Havre Daily News
One of the people honored this weekend at the 39th annual Milk River Indian Days at the Fort Belknap Indian Reservation was a longtime nurse, cultural educator and tribal council member - Selena Ditmar. Also known as Brown Owl Woman, Ditmar, a 77-year-old grandmother, was honored for her efforts to preserve the traditional culture and language of the Assiniboine, or Nakoda, people.
Flanked by her son-in-law and grandson, Ditmar led her family around the sacred powwow circle during a song performed in her honor. Gerald Stiffarm, a man who lost his mother and considers Ditmar to be his spiritual mother, was chosen by her blood family to speak about her during the ceremony.
"She still carries the authentic understanding of our way of life," Stiffarm said after the ceremony. "That's why she's so invaluable. What she speaks from her heart and soul is not written.
"She takes the extra effort to bring people back to the ceremonies. She has wisdom to share, not because of her age, but because of her journey."
Ditmar thanked her family for the honor afterward.
"I really felt honored and humbled," she said. "It gave me a good feeling in my heart."
Ditmar was honored partly because she was listed in the 2004 Who's Who Among American Teachers. She taught Assiniboine language and culture at Fort Belknap College for seven years, and has given a number of presentations for students at Harlem Junior High School. One of her former college students nominated her for the list.
Ditmar said she has had a lot of good students and always had a good rapport with them.
"Even if I flunked them, they still liked me," she said with a laugh.
Her students became interested in their own history, culture and language - subjects they did not know much about.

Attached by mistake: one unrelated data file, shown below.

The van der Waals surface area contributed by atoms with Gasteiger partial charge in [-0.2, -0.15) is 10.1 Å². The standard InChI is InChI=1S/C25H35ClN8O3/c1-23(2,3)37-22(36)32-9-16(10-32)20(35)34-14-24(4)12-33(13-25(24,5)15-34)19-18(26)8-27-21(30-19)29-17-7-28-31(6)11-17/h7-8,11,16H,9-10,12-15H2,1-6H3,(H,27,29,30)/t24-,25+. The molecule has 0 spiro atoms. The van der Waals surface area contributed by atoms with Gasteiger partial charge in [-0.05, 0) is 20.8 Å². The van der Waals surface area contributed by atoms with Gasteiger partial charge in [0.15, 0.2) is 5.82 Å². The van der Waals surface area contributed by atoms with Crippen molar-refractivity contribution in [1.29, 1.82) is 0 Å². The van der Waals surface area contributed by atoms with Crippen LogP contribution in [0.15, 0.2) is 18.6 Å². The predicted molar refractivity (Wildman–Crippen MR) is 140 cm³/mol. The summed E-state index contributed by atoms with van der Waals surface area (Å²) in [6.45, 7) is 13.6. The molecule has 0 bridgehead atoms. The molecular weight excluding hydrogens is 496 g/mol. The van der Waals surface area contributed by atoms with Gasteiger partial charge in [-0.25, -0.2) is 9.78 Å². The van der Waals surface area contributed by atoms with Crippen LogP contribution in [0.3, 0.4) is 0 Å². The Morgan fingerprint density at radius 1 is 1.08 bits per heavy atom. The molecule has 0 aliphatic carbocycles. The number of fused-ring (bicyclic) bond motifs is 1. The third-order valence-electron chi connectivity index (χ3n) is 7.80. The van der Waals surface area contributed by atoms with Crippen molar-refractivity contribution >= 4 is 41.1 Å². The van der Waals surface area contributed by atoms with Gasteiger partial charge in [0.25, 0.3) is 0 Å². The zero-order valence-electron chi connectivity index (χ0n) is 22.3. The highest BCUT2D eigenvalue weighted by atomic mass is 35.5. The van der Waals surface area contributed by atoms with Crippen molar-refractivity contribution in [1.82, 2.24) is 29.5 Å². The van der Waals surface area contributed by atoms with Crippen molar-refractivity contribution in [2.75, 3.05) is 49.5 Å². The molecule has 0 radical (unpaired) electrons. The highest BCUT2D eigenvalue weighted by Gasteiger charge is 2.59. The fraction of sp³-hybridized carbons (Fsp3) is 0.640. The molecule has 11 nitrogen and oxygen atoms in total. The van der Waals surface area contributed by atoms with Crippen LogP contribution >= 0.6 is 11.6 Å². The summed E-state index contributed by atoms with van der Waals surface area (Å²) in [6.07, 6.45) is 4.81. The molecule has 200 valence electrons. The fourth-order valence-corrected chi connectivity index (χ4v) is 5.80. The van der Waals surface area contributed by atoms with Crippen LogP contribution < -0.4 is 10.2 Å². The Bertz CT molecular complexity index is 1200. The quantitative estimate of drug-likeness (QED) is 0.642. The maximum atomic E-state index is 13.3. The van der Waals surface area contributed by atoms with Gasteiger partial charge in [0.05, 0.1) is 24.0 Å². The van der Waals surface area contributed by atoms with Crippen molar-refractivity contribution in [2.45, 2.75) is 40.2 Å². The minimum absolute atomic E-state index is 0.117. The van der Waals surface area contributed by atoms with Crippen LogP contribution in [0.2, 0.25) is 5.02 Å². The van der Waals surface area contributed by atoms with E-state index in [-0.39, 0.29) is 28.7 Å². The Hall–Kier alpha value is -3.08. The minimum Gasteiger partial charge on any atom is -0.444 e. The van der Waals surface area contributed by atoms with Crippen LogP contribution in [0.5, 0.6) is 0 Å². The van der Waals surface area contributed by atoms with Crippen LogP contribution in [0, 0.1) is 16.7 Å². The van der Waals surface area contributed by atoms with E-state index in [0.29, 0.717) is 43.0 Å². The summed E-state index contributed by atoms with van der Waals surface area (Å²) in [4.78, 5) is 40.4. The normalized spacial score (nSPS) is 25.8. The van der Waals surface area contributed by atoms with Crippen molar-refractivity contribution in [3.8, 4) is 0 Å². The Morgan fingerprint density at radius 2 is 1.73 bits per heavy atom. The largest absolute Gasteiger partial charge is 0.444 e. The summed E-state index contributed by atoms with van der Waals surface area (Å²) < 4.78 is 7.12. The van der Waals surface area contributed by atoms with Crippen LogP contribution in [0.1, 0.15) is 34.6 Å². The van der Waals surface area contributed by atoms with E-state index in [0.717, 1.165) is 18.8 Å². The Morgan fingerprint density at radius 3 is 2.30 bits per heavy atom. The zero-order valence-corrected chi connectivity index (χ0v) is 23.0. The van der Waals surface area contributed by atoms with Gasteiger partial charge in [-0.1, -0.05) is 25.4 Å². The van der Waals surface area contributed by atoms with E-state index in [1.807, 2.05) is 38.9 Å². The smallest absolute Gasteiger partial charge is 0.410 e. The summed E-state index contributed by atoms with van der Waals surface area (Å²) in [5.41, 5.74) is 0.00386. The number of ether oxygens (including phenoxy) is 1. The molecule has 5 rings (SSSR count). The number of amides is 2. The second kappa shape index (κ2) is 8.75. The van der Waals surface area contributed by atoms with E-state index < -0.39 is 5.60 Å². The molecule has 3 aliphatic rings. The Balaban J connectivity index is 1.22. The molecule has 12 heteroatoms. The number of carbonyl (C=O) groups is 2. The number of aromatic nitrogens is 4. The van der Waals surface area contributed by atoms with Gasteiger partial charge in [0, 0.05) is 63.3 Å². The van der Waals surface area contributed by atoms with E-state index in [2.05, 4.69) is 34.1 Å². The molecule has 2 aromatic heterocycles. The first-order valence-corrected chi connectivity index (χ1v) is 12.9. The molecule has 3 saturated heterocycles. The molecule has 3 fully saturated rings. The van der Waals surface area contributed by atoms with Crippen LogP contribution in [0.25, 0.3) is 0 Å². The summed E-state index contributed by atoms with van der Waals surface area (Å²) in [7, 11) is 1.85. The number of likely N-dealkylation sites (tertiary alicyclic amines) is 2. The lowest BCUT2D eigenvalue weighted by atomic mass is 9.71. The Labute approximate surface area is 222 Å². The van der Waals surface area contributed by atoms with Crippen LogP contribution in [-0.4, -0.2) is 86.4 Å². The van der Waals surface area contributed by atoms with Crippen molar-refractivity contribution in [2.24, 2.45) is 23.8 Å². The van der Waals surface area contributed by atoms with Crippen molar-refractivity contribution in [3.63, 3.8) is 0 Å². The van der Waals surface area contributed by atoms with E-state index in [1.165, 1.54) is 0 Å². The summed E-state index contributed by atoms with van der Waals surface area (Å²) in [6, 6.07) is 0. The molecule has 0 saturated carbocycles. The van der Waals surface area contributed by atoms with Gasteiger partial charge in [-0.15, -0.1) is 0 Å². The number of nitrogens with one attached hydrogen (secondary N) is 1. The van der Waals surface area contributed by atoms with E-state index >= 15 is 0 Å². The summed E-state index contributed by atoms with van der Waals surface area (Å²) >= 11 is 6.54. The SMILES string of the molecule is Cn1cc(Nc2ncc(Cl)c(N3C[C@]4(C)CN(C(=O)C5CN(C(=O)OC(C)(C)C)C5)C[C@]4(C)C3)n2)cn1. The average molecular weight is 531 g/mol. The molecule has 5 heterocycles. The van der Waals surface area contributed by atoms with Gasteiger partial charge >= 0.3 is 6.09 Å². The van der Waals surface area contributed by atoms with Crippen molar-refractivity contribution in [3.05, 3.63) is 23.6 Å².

"They are embracing it," she said. "They are really into it. It's new to them, and they're really eager to learn. History books should have included our history, our culture, but they didn't."
Ditmar brings artifacts into the junior high to give demonstrations for younger students. She said the group is at a good age to work with and learn about their heritage.
What she does now is in contrast with the education she received as a child.
"Sometimes they made us ashamed of who we were," Ditmar said. "I think we lost some of our culture because of that, but it's coming back."
She was raised in a traditional household and learned English as a second language. She said she tries to pass on her knowledge to anyone who will listen.
She was also recently honored when a room in the reservation's new cultural center was named after her. She has some of her own possessions on display there, including a buckskin dress made by her grandmother and another she made when she was a young girl.
Ditmar stopped teaching at the college two years ago to take a position on the Fort Belknap tribal council. She also served a term 12 years ago.
"It's a big learning experience," she said of being on the council. "It's a challenge."
Residents of the Fort Belknap Indian Reservation face many challenges, including high unemployment, and housing, health and education needs, she said.
"We don't have economic development to bring jobs to our people," Ditmar said. "It's needed. It's been very frustrating."
Ditmar also served as an Indian Health Service nurse on the reservation for 26 years.
Stiffarm said Ditmar is an honorable grandmother. In American Indian culture, the grandmother plays an important role in the family life, he said.
"Our grandmas are the foundations of our families," he said. "When Grandma speaks, everybody listens and does what they're told."
Ditmar has three children and one adopted child, but more than 50 people call her mother or grandmother. Indians recognize four types of family relationships, Stiffarm explained: bloodline, extended family, adoption and spiritual.
Stiffarm, whose mother died, considers Ditmar to be his spiritual mother.
"I love this woman," he said. "I respect her. This woman has been there for me. She fulfills the role of my mother. I feel safe and comfortable around her."